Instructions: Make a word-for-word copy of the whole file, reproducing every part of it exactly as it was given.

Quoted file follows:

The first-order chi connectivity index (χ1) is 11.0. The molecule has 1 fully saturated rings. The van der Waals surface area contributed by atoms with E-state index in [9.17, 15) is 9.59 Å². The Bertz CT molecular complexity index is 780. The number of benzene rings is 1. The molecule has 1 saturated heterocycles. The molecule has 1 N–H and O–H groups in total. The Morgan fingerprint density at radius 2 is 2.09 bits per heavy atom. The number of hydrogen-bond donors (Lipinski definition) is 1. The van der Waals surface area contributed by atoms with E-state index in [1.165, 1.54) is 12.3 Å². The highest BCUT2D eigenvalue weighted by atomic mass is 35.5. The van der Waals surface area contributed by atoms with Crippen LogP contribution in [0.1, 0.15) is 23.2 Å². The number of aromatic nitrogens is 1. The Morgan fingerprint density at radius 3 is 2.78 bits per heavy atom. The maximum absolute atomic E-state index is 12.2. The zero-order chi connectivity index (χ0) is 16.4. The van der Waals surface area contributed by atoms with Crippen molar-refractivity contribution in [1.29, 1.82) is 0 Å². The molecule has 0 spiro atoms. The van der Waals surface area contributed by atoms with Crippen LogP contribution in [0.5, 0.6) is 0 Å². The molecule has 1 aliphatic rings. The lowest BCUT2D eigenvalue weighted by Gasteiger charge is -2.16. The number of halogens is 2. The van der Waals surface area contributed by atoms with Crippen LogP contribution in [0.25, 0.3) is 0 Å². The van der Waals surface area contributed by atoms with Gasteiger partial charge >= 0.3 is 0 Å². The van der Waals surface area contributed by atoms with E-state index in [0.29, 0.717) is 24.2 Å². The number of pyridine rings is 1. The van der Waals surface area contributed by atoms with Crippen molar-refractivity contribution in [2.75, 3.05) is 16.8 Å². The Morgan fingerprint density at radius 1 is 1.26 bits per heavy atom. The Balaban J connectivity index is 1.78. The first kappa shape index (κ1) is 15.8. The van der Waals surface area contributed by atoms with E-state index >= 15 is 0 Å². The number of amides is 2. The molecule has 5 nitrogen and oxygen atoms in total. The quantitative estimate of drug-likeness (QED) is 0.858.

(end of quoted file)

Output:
The first-order chi connectivity index (χ1) is 11.0. The molecule has 1 fully saturated rings. The van der Waals surface area contributed by atoms with E-state index in [9.17, 15) is 9.59 Å². The Bertz CT molecular complexity index is 780. The number of benzene rings is 1. The molecule has 1 saturated heterocycles. The molecule has 1 N–H and O–H groups in total. The Morgan fingerprint density at radius 2 is 2.09 bits per heavy atom. The number of hydrogen-bond donors (Lipinski definition) is 1. The van der Waals surface area contributed by atoms with E-state index in [1.165, 1.54) is 12.3 Å². The highest BCUT2D eigenvalue weighted by atomic mass is 35.5. The van der Waals surface area contributed by atoms with Crippen LogP contribution in [0.1, 0.15) is 23.2 Å². The number of aromatic nitrogens is 1. The Morgan fingerprint density at radius 3 is 2.78 bits per heavy atom. The maximum absolute atomic E-state index is 12.2. The zero-order chi connectivity index (χ0) is 16.4. The van der Waals surface area contributed by atoms with Crippen molar-refractivity contribution in [1.29, 1.82) is 0 Å². The molecule has 0 spiro atoms. The van der Waals surface area contributed by atoms with Crippen LogP contribution in [0.5, 0.6) is 0 Å². The molecule has 1 aliphatic rings. The lowest BCUT2D eigenvalue weighted by Gasteiger charge is -2.16. The number of halogens is 2. The van der Waals surface area contributed by atoms with Crippen LogP contribution in [0.25, 0.3) is 0 Å². The van der Waals surface area contributed by atoms with Gasteiger partial charge >= 0.3 is 0 Å². The van der Waals surface area contributed by atoms with E-state index in [0.29, 0.717) is 24.2 Å². The number of pyridine rings is 1. The van der Waals surface area contributed by atoms with Crippen molar-refractivity contribution in [2.75, 3.05) is 16.8 Å². The Morgan fingerprint density at radius 1 is 1.26 bits per heavy atom. The Balaban J connectivity index is 1.78. The first kappa shape index (κ1) is 15.8. The van der Waals surface area contributed by atoms with E-state index >= 15 is 0 Å². The number of amides is 2. The molecule has 5 nitrogen and oxygen atoms in total. The quantitative estimate of drug-likeness (QED) is 0.858.